The Ontario Parks’ Learn to Camp program offers hands-on practice in pitching a tent and cooking outdoors at seven of Ontario’s provincial parks (www.ontario parks.com/learntocamp).
Wherever you go, you can choose from an incredible range of adventures. Train your binoculars on migrating birds at the Pelee Island Bird Observatory (pibo.ca/en). Walk high above the forest floor in the Ganaraska Forest (www.treetoptrekking. com/parks/ganaraska). Hunt for rare stones in Bancroft (www.hastingscounty.com/visit/ rockhounding) or hike an outstanding long-distance trail (www.ontariotrails.on. ca). The Canadian Canoe Route (owl-mkc. ca/mkc/info/thecdncanoeroute) starts in Toronto and finishes in Ottawa. Go crosscountry or downhill skiing near Collingwood, on the scenic shores of Georgian Bay (www. visitsouthgeorgianbay.ca). Dive among shipwrecks at Fathom Five National Marine Park near Tobermory (www.parkscanada.gc. ca/fathomfive) or in the St. Lawrence River (www.1000islands.com/sunken-treasuresthe-wrecks-of-the-1000-islands). Zip through the trees at Skywood Eco Adventure near Brockville (www.skywoodzip.com) or Long Point Eco-Adventures in St. Williams (www. lpfun.ca), or fly 67 m (220 ft.) above the Niagara Gorge on WildPlay’s MistRider Zipline to the Falls (www.niagarafalls.wild play.com/mistrider-zipline). Try cycling, sailing, kayaking, rock climbing, spelunking, snowmobiling, dogsledding, ice fishing, snowshoeing or snowboarding!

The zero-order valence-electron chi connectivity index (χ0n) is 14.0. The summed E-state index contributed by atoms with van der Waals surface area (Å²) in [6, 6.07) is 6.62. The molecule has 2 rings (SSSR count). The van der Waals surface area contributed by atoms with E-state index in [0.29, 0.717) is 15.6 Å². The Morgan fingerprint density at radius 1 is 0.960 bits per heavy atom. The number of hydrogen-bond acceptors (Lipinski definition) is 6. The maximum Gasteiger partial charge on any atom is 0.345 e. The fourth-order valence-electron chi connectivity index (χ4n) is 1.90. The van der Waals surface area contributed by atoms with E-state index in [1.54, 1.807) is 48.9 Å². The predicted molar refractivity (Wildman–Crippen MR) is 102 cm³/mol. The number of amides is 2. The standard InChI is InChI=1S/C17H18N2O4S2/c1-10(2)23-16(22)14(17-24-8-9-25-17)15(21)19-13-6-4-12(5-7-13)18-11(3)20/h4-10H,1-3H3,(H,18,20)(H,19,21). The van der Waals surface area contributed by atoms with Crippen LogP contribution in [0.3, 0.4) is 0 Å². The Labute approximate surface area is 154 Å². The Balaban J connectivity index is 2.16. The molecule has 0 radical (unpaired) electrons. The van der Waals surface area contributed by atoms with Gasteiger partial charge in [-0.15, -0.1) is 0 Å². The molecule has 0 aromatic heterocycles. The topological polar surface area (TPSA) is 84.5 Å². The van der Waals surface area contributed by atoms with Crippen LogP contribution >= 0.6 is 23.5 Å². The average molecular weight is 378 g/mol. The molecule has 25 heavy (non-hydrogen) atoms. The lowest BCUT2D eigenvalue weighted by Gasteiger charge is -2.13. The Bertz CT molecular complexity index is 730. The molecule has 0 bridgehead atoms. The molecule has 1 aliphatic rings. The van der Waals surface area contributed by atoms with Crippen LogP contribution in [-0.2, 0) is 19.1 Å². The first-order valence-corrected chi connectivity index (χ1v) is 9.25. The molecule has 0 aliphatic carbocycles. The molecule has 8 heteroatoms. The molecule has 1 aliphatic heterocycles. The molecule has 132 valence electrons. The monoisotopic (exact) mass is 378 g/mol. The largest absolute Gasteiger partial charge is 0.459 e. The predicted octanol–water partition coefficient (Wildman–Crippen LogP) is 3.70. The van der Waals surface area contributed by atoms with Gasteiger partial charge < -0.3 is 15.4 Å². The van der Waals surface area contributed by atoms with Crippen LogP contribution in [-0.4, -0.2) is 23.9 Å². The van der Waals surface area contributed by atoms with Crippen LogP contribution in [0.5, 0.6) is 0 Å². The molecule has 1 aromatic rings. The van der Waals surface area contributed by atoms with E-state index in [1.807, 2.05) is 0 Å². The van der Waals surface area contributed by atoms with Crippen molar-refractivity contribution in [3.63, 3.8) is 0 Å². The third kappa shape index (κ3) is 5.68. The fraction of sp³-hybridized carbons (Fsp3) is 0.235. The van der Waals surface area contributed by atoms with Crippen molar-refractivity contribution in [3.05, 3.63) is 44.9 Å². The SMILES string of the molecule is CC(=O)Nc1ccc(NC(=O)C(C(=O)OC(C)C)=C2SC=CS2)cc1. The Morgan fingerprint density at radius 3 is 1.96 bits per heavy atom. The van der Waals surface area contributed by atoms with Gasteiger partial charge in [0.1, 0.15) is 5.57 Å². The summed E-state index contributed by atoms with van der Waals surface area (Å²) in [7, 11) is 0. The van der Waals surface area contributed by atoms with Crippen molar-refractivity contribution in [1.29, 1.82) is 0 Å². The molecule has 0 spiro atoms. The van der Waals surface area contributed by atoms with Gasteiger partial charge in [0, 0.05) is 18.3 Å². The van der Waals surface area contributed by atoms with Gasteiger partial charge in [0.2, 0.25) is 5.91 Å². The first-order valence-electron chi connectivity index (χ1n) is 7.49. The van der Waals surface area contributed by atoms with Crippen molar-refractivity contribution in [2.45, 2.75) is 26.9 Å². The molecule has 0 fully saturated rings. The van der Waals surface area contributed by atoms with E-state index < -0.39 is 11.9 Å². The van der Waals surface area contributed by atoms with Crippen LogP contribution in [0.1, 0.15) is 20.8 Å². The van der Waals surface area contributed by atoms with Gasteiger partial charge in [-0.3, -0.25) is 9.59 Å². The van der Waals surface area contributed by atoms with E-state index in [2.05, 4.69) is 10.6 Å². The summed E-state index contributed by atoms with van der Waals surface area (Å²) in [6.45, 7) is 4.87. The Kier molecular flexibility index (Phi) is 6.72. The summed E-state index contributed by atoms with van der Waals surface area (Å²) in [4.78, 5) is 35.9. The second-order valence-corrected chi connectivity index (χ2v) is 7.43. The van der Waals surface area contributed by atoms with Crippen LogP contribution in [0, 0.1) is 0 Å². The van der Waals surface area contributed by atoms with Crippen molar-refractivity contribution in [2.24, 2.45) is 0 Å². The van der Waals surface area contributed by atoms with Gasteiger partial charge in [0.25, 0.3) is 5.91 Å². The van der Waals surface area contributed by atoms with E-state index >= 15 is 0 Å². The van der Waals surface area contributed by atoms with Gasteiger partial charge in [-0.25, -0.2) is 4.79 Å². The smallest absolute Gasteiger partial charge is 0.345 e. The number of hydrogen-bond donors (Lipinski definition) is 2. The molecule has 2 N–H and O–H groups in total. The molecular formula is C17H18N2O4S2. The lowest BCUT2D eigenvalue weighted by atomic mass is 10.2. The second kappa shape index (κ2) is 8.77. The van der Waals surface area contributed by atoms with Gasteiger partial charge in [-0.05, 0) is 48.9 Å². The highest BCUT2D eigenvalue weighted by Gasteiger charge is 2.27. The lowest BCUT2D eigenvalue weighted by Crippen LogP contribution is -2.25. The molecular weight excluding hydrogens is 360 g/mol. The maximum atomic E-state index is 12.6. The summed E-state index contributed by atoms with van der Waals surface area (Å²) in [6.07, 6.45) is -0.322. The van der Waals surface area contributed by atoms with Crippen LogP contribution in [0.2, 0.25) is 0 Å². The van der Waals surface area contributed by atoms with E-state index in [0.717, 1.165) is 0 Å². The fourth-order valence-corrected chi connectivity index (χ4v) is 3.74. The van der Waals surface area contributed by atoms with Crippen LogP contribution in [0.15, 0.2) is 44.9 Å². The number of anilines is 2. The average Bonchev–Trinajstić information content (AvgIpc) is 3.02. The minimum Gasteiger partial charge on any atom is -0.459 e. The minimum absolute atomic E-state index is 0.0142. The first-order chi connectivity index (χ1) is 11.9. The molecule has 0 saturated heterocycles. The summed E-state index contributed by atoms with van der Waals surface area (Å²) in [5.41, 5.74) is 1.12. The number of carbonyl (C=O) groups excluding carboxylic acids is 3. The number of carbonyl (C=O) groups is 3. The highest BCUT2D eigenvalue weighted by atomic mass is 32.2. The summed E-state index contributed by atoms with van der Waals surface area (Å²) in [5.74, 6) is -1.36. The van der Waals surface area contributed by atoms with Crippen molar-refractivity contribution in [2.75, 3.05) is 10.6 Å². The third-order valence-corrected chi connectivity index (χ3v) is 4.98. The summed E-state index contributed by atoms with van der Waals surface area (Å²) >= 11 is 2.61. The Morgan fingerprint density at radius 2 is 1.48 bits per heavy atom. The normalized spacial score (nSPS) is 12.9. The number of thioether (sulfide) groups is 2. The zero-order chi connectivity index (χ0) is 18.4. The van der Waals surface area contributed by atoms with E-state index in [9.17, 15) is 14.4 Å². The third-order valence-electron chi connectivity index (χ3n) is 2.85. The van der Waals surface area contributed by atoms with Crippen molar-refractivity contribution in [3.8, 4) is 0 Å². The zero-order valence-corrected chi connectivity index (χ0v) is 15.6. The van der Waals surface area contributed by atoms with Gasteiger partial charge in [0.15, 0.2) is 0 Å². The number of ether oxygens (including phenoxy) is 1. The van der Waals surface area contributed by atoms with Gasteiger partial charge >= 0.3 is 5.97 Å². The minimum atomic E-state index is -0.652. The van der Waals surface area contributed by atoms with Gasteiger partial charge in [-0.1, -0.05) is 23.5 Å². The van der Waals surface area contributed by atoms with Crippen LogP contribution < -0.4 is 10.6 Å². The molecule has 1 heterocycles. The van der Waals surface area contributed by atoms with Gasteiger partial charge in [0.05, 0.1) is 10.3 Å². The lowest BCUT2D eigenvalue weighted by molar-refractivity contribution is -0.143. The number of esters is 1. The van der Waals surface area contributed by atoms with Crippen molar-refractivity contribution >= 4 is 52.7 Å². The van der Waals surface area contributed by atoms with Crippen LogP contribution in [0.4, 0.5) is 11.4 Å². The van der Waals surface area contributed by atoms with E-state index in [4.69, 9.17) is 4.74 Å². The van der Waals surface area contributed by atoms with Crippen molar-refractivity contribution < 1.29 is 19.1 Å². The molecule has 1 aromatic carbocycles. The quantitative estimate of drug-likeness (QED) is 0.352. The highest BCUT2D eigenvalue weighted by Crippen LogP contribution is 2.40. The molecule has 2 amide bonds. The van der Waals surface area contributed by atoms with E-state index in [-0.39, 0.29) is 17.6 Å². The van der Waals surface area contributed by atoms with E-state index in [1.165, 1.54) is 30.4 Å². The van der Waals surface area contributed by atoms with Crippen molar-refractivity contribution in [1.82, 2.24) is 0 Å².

HERITAGE AND CULTURE
Theatre lovers are spoiled for choice in Ontario. Toronto alone offers blockbuster performances by Mirvish Productions (www.mirvish.com) and a wide range of plays presented by other theatre companies; check What’s On TOnight for tickets (www.whatsontonight.ca). In Ottawa, the National Arts Centre offers dance, music by the National Arts Centre Orchestra and others, and English and French theatre (www.nac-cna.ca/en). Elsewhere, noteworthy theatre festivals include the Stratford Festival (www.stratfordfestival.ca) and the Shaw Festival (www.shawfest.com). Classical music fans can revel in performances by the Toronto Symphony Orchestra (www.tso.ca) and the Canadian Opera Company (www.coc.ca), while dance aficionados enjoy the National Ballet of Canada (national.ballet.ca).